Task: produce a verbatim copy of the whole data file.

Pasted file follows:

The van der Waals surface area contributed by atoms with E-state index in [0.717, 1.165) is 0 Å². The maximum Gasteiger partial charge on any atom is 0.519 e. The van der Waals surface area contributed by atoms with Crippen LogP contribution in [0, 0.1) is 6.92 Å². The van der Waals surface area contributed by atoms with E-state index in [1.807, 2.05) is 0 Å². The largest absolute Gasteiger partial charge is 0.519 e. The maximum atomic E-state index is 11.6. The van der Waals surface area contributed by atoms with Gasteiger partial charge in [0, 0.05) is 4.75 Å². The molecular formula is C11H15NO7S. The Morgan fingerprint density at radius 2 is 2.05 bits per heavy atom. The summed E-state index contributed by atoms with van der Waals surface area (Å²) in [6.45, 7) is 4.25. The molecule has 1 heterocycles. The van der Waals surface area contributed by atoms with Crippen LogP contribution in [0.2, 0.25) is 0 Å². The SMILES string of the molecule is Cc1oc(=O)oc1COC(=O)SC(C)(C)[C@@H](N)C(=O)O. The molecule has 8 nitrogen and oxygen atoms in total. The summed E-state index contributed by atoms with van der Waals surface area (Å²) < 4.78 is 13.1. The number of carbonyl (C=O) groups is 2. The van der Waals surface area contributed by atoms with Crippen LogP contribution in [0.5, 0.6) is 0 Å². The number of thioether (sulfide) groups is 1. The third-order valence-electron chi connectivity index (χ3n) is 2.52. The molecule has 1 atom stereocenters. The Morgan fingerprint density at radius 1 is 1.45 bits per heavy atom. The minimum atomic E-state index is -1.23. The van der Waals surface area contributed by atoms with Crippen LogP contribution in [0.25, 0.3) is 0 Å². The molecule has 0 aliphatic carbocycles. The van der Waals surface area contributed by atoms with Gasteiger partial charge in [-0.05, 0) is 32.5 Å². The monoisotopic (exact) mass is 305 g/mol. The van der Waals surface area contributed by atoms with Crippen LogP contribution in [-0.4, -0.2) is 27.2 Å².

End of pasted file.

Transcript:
The van der Waals surface area contributed by atoms with E-state index in [0.717, 1.165) is 0 Å². The maximum Gasteiger partial charge on any atom is 0.519 e. The van der Waals surface area contributed by atoms with Crippen LogP contribution in [0, 0.1) is 6.92 Å². The van der Waals surface area contributed by atoms with E-state index in [1.807, 2.05) is 0 Å². The largest absolute Gasteiger partial charge is 0.519 e. The maximum atomic E-state index is 11.6. The van der Waals surface area contributed by atoms with Gasteiger partial charge in [0, 0.05) is 4.75 Å². The molecular formula is C11H15NO7S. The Morgan fingerprint density at radius 2 is 2.05 bits per heavy atom. The summed E-state index contributed by atoms with van der Waals surface area (Å²) in [6.45, 7) is 4.25. The molecule has 1 heterocycles. The van der Waals surface area contributed by atoms with Crippen LogP contribution in [0.2, 0.25) is 0 Å². The SMILES string of the molecule is Cc1oc(=O)oc1COC(=O)SC(C)(C)[C@@H](N)C(=O)O. The molecule has 8 nitrogen and oxygen atoms in total. The summed E-state index contributed by atoms with van der Waals surface area (Å²) < 4.78 is 13.1. The number of carbonyl (C=O) groups is 2. The van der Waals surface area contributed by atoms with Crippen LogP contribution in [0.5, 0.6) is 0 Å². The number of thioether (sulfide) groups is 1. The third-order valence-electron chi connectivity index (χ3n) is 2.52. The molecule has 1 atom stereocenters. The Morgan fingerprint density at radius 1 is 1.45 bits per heavy atom. The minimum atomic E-state index is -1.23. The van der Waals surface area contributed by atoms with Crippen LogP contribution in [0.25, 0.3) is 0 Å². The molecule has 0 aliphatic carbocycles. The van der Waals surface area contributed by atoms with Gasteiger partial charge in [-0.05, 0) is 32.5 Å². The monoisotopic (exact) mass is 305 g/mol. The van der Waals surface area contributed by atoms with Crippen LogP contribution in [-0.4, -0.2) is 27.2 Å².